Star Wars: parla il produttore Gary Kurtz

Sul Los Angeles Times c’è una bella intervista di Geoff Boucher a Gary Kurtz, produttore dei primi film di George Lucas, sino a L’impero colpisce ancora, di cui si feseggia il trentennale proprio questa estate.

La rottura decisiva, dopo il secondo capitolo della saga più famosa della storia del cinema, avvenne quando Kurtz si rese conto che la Lucasfilm incassava dai giocattoli tre volte di più dei film in sala. A quel punto le sorti della trilogia furono guidate dal profitto più che dalle invenzioni artistiche.

Kurtz smentisce atresì che Lucas avesse in mente tutti gli episodi sin da subito. Misero in cantiere Star Wars solo quando non ruscirono ad avere i diritti di Flash Gordon e la dicitura episodio IV era solo per richiamare i tanto amati serial a puntate…

Curiose le parole su Harrison Ford, vero antieroe, nella vita, come in Guerre Stellari.

Di seguito alcuni passi significativi..

 

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“Star Wars” was born a long time ago, but not all that far, far away. In 1972, filmmakers George Lucas and Gary Kurtz were toiling on “American Graffiti” in their San Rafael office when they began daydreaming about a throwback sci-fi adventure that channeled the old “Flash Gordon” serials as opposed to the bleak “message” movies that had taken over the genre.

“We had no idea what we were starting,” said Kurtz, who was the producer of the first two “Star Wars” films and also a second-unit director. “That simple concept changed Hollywood in a way….”

There was a bittersweet tinge to Kurtz’s voice, and it’s no surprise. This year is the 30th anniversary of “The Empire Strikes Back,” the “Star Wars” sequel that many fans consider the pinnacle moment in a franchise that has pulled in $16 billion in box office and merchandising. But 1980 was also the year that Kurtz and Lucas realized the Jedi universe wasn’t big enough for the both of them.

“I could see where things were headed,” Kurtz said. “The toy business began to drive the [Lucasfilm] empire. It’s a shame. They make three times as much on toys as they do on films. It’s natural to make decisions that protect the toy business, but that’s not the best thing for making quality films.”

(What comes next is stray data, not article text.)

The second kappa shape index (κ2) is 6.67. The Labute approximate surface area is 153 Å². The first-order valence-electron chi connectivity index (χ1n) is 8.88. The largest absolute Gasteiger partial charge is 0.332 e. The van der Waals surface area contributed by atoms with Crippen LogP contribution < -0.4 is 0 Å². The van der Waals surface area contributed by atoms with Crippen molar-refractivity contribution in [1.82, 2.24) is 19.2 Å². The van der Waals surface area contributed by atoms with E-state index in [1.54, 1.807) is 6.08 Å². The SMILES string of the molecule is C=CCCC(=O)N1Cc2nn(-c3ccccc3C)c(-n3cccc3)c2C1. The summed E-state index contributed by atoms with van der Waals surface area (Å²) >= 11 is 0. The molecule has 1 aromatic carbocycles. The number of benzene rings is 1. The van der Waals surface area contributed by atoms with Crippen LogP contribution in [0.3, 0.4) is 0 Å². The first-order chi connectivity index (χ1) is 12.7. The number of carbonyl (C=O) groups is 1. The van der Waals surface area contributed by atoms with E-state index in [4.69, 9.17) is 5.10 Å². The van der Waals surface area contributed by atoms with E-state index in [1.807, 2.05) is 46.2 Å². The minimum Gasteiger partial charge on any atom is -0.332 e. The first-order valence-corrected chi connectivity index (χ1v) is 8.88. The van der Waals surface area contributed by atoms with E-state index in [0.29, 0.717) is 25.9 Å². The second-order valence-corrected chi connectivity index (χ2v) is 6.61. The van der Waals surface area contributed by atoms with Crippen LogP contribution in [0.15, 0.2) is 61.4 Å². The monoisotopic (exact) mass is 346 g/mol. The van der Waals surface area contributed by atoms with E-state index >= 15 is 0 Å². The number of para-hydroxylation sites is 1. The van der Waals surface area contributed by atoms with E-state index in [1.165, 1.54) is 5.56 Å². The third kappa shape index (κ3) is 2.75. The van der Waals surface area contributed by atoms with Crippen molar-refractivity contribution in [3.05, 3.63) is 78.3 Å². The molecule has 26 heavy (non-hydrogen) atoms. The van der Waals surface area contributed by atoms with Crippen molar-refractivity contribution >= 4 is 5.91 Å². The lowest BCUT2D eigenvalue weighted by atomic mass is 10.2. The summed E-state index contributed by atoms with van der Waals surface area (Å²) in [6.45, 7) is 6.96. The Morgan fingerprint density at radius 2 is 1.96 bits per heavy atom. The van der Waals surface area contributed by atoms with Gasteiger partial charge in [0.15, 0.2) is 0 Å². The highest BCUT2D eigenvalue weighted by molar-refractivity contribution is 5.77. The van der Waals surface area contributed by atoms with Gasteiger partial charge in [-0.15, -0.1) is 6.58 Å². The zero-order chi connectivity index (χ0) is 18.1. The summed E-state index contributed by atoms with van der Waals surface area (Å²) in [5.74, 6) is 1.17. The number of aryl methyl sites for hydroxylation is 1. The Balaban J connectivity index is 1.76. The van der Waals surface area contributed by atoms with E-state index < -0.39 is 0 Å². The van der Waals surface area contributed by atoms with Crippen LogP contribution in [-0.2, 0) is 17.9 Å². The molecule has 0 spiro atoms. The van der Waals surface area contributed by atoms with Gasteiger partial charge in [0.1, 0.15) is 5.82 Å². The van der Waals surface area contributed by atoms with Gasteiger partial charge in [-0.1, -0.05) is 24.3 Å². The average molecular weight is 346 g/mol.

He added: “The first film and ‘Empire’ were about story and character, but I could see that George’s priorities were changing.”

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…“The emphasis on the toys, it’s like the cart driving the horse,” Kurtz said. “If it wasn’t for that the films would be done for their own merits. The creative team wouldn’t be looking over their shoulder all the time.”

No fan of conflict, Kurtz has remained relatively quiet through the years but over coffee on a sunny Southern California afternoon he spoke at length about his lightsaber days.

…“I don’t like the idea of prequels, they make the filmmakers back in to material they’ve already covered and it boxes in the story,” Kurtz said. “I think they did a pretty good job with them although I have to admit I never liked Hayden Christensen in the role of Anakin Skywalker. I just wished the stories had been stronger and that the dialogue had been stronger. It gets meek. I’m not sure the characters ever felt real like they did in ‘Empire.’”

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…For Kurtz, the popular notion that “Star Wars” was always planned as a multi-film epic is laughable. He says that he and Lucas, both USC film school grads who met through mutual friend Francis Ford Coppola in the late 1960s, first sought to do a simple adaptation of “Flash Gordon,” the comic-strip hero who had been featured in movie serials that both filmmakers found charming.